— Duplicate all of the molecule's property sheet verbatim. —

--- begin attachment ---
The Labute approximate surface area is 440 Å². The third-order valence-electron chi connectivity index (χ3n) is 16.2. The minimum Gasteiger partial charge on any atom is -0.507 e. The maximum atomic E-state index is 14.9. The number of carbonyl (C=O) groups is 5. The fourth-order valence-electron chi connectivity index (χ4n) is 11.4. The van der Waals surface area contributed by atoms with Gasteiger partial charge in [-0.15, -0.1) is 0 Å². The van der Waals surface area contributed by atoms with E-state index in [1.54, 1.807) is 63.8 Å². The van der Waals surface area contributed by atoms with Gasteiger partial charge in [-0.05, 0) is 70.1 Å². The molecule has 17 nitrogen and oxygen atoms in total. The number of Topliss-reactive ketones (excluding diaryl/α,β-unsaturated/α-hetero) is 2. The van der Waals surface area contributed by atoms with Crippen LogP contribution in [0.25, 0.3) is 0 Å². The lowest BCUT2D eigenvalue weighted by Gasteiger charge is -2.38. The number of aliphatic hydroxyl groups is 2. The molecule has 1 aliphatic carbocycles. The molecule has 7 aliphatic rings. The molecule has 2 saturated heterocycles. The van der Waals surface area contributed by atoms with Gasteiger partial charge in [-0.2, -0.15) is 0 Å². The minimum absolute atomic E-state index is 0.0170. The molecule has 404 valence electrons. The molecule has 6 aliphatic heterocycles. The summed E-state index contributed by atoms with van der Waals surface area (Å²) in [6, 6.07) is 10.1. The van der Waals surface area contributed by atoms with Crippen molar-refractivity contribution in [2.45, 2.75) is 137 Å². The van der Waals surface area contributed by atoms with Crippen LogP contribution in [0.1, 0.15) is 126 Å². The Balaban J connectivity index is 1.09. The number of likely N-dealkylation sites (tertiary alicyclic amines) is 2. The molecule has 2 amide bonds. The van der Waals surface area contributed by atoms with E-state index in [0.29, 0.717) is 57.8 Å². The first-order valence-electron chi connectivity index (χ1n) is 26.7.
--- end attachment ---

The Labute approximate surface area is 440 Å². The third-order valence-electron chi connectivity index (χ3n) is 16.2. The minimum Gasteiger partial charge on any atom is -0.507 e. The maximum atomic E-state index is 14.9. The number of carbonyl (C=O) groups is 5. The fourth-order valence-electron chi connectivity index (χ4n) is 11.4. The van der Waals surface area contributed by atoms with Gasteiger partial charge in [-0.15, -0.1) is 0 Å². The van der Waals surface area contributed by atoms with E-state index in [1.54, 1.807) is 63.8 Å². The van der Waals surface area contributed by atoms with Gasteiger partial charge in [-0.05, 0) is 70.1 Å². The molecule has 17 nitrogen and oxygen atoms in total. The number of Topliss-reactive ketones (excluding diaryl/α,β-unsaturated/α-hetero) is 2. The van der Waals surface area contributed by atoms with Crippen LogP contribution in [0.25, 0.3) is 0 Å². The lowest BCUT2D eigenvalue weighted by Gasteiger charge is -2.38. The number of aliphatic hydroxyl groups is 2. The molecule has 1 aliphatic carbocycles. The molecule has 7 aliphatic rings. The molecule has 2 saturated heterocycles. The van der Waals surface area contributed by atoms with Gasteiger partial charge in [-0.2, -0.15) is 0 Å². The minimum absolute atomic E-state index is 0.0170. The molecule has 404 valence electrons. The molecule has 6 aliphatic heterocycles. The summed E-state index contributed by atoms with van der Waals surface area (Å²) in [6, 6.07) is 10.1. The van der Waals surface area contributed by atoms with Crippen molar-refractivity contribution in [2.45, 2.75) is 137 Å². The van der Waals surface area contributed by atoms with Crippen LogP contribution in [0.1, 0.15) is 126 Å². The Balaban J connectivity index is 1.09. The number of likely N-dealkylation sites (tertiary alicyclic amines) is 2. The molecule has 2 amide bonds. The van der Waals surface area contributed by atoms with E-state index in [0.29, 0.717) is 57.8 Å². The first-order valence-electron chi connectivity index (χ1n) is 26.7.